Can someone explain the Oil vs Indexes correlation?

Discussion in 'Index Futures' started by fseitun, Dec 20, 2006.

  1. fseitun


    In a previous thread, I read someone mentioned that ER2 is positively correlated with oil.

    I too have noticed this type of correlation, yet after I did some research into Russell 2000 composition, I have found out that:

    Sector % of Index

    Financial Services 21.4%
    Industrial Materials 14.9%
    Healthcare 12.4%
    Business Services 10.6%
    Hardware 9.9%
    Consumer Services 9.0%
    Consumer Goods 5.3%
    Software 4.9%
    Energy 4.8%
    Utilities 3.0%

    According to the above numbers, oil would directly impact the Energy sector, which accounts for 4.8%.

    The financial services, industrial materials and healthcare sectors count for much more than Energy sector.

    Why do we have a direct correlation between ER2 and oil then?
  2. the common denominator you're looking for is probably the US dollar. if the dollar is falling, everything priced in dollars is rising assuming a constant 'real' asset value
  3. that was me that mentioned ER2's correlation

    the REASON is that ER2 is disproportionately (compared to YM or ES) composed of stocks that are in the oil industry and/or leveraged to oil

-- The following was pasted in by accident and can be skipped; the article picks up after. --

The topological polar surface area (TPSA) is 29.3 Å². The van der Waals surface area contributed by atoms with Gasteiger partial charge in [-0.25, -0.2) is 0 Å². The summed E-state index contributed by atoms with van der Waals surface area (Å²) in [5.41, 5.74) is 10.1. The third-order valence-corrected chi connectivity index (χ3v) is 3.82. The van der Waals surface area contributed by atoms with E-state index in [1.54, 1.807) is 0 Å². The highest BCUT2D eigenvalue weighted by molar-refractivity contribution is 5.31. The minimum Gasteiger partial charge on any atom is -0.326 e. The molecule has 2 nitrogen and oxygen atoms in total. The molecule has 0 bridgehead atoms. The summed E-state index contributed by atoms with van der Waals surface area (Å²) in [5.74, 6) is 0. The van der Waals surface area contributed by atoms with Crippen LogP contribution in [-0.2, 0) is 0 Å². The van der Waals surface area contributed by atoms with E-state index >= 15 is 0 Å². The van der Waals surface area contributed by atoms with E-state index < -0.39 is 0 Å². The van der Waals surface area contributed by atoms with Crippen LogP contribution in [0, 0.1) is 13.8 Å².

it's HARDLY a proxy for crude prices, but -- for example - if oil is down HARD for the day (2%+), ER2 is not gonna be strong.
  4. fseitun



    With "stocks leveraged to oil" you mean those stocks whose PnL is affected by oil prices, like transportation for example?
  5. There is not always going to be a direct correlation, so keep that in mind. Right now there might be a correlation, but it will not last long, so be prepared for the correlation to eventually fail.
  6. mrmoose


    i allways thought that a good idea for an index or an etf was the ES ex oil
  7. the question got me curious so i just ran a quick corr matrix on a year of close prices for er2, qm and dxy. both er2 and qm corr more strongly to the dollar then they do to each other. fwiw..
  8. the dollar is often an indicator for many commodities, fwiw.

    if you are trading commodities and u are not watching to dollar index, you should be
  9. if you are trading ANYthing priced in dollars, or attemping to manage wealth, and you are not watching the dollar index... you should be


    regardless the majority of your er2 / crude relationship is explained via the dollar